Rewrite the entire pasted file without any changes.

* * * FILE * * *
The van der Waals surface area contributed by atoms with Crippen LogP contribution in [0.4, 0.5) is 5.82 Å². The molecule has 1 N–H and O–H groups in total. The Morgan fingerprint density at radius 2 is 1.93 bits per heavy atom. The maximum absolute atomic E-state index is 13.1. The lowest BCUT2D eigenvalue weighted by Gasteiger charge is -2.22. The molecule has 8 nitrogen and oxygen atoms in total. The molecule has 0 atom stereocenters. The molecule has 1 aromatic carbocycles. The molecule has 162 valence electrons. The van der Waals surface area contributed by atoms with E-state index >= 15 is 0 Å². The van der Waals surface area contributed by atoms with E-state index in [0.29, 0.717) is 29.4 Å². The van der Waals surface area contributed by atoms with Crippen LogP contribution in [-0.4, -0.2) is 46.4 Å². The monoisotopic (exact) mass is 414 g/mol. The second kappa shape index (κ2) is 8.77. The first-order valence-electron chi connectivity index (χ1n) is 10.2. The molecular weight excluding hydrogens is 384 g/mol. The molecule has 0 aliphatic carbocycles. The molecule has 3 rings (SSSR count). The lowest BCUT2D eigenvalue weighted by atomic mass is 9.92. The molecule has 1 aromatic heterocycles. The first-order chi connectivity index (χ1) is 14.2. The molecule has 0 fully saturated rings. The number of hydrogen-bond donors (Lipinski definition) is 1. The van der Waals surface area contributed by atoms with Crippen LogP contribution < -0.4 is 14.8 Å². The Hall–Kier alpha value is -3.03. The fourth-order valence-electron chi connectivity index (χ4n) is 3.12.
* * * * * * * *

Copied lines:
The van der Waals surface area contributed by atoms with Crippen LogP contribution in [0.4, 0.5) is 5.82 Å². The molecule has 1 N–H and O–H groups in total. The Morgan fingerprint density at radius 2 is 1.93 bits per heavy atom. The maximum absolute atomic E-state index is 13.1. The lowest BCUT2D eigenvalue weighted by Gasteiger charge is -2.22. The molecule has 8 nitrogen and oxygen atoms in total. The molecule has 0 atom stereocenters. The molecule has 1 aromatic carbocycles. The molecule has 162 valence electrons. The van der Waals surface area contributed by atoms with E-state index >= 15 is 0 Å². The van der Waals surface area contributed by atoms with E-state index in [0.29, 0.717) is 29.4 Å². The van der Waals surface area contributed by atoms with Crippen LogP contribution in [-0.4, -0.2) is 46.4 Å². The monoisotopic (exact) mass is 414 g/mol. The second kappa shape index (κ2) is 8.77. The first-order valence-electron chi connectivity index (χ1n) is 10.2. The molecular weight excluding hydrogens is 384 g/mol. The molecule has 0 aliphatic carbocycles. The molecule has 3 rings (SSSR count). The lowest BCUT2D eigenvalue weighted by atomic mass is 9.92. The molecule has 1 aromatic heterocycles. The first-order chi connectivity index (χ1) is 14.2. The molecule has 0 fully saturated rings. The number of hydrogen-bond donors (Lipinski definition) is 1. The van der Waals surface area contributed by atoms with Crippen LogP contribution < -0.4 is 14.8 Å². The Hall–Kier alpha value is -3.03. The fourth-order valence-electron chi connectivity index (χ4n) is 3.12.